Chapa provided more context from there, explaining that they “wanted to create a space that opened up doors and platforms for marginalized students on campus” and were hoping to have “a community-building space such as a music festival”. Griffin clarified that Musicália “is not centered around the same values that the majority of the music industry is; it’s centered around supporting young people and people with marginalized identities that aren’t necessarily valued or prioritized in the industries that they’re trying to make it in.”
Karthik noted that “since 2020, we haven’t had a collective space to be together, to build community and connect in a large capacity” – and first-years and second-years, specifically, haven’t ever gotten the chance to experience Willamette at its full capacity. Karthik affirmed that Musicália is both a response to that longing and to the greater “need for social justice, equity and representation [that’s] being answered by a musical, community-based performance event[, which] is so exciting because…it’s a more fun approach.”
With that in mind, students can expect to see underrepresented, up-and-coming musicians that are mostly Oregon-based, some Willamette student performers, tabling from various EDI-focused student organizations, zines, games, giveaways and other activities as well. Albawani-Curiel emphasized that “people can bring whatever they’d like [to Musicália] – whatever [they’d] like to contribute or see.”
When asked what they hoped the Willamette community would take away from Musicália, Chapa’s answer was profound: “I want first and second-year students, students of color, first gen[eration] students, queer students – I want them to see what’s possible for them to do at a predominantly white institution that wasn’t made for them…and to use the University’s money, that we all pay, to celebrate their existence and resistance on campus.” Albawani-Curiel’s succinct response was to “let students know that there is space to take up.”
Griffin spent a bit of time in quiet thought before she answered. Her response was two-part. First, she talked about how we “need a space for students to take a break from whatever other work they’re doing and enjoy music and being together”. Griffin referenced last semester’s house shows as a similar opportunity for students to enjoy performances and shared space without necessarily being in a ‘party environment.’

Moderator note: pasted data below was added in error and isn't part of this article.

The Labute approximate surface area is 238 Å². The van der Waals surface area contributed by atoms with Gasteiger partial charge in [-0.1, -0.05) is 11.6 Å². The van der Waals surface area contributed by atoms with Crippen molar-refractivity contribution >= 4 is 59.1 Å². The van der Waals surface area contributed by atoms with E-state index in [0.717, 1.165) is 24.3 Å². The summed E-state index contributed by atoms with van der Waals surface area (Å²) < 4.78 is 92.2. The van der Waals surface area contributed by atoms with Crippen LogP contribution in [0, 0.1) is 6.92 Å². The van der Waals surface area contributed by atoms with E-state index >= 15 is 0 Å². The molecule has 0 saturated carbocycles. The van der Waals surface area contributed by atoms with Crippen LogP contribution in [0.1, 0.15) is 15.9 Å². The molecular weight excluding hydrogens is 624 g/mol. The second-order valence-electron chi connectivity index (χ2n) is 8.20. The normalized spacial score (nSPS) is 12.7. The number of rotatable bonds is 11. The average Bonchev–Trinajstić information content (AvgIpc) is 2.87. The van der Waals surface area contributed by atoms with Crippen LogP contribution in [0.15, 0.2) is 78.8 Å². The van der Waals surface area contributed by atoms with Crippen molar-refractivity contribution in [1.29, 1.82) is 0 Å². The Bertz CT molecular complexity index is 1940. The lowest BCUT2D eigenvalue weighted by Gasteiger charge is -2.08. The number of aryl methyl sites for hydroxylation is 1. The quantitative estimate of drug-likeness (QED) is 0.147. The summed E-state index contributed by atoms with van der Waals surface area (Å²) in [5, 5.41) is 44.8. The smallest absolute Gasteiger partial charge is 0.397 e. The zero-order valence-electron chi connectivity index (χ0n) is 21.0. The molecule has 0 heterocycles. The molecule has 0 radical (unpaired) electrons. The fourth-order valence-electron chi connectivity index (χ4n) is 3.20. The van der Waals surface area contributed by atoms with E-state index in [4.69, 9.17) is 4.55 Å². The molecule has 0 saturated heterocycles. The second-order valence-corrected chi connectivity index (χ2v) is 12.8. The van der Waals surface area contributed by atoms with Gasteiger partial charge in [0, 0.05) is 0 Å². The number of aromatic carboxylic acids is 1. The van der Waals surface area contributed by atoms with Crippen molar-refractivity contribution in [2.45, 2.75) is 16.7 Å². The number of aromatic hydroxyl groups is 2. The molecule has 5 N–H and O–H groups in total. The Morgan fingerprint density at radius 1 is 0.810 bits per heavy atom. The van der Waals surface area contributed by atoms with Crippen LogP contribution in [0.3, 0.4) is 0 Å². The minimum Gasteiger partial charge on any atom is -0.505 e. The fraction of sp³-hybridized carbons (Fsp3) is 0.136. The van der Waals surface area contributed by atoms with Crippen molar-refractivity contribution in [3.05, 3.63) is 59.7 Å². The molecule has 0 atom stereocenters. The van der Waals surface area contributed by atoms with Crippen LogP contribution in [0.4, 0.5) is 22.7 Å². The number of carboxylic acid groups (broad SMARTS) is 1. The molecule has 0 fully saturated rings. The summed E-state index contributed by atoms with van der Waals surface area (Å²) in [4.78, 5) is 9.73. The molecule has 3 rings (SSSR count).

The second piece of her answer centered around offering a bit of wisdom to the student body: “I hope we can be an example to the students that you can do something that’s meaningful and valuable without it having to be some sort of petition or call to the Willamette administration. It can be something very simple – but very powerful as an artistic event and also something that involves collaboration amongst the students.”
Karthik envisioned Musicália leaving its mark on the Willamette community because it’s a “program that people will remember”, “setting a precedent for work like this to continue” and showcasing the “need for more programs like this”. Karthik hopes that Musicália will mark the beginning of a new era where work focused on equity and empowerment will be at the forefront of what we show up for on campus.
The final question the Musicália Exec team answered was how the Willamette community could get involved. The three leaders offered up a small laundry list of ways to show support including: attending office hours on Fridays at 12 p.m. in the Bistro and/or the Student Center for Equity and Empowerment (E&E) – as an opportunity for community members to bring forth their ideas and discuss what they’d like to see, starting to think about how to keep Musicália going after this year, informing students with marginalized identities that there is space for them in the planning process, letting allies know that there is space for them in Musicália’s day-of-event support needs, and lastly, showing up to Musicália and enjoying it!
Musicália will take place on April 16, 2022, on the Quad, and it will be drug and alcohol-free per university regulations.
Karthik would like to encourage members of the community to apply for CAFES grants before the next submission deadline on March 18, 2022. All CAFES-related inquiries can be sent to firstname.lastname@example.org.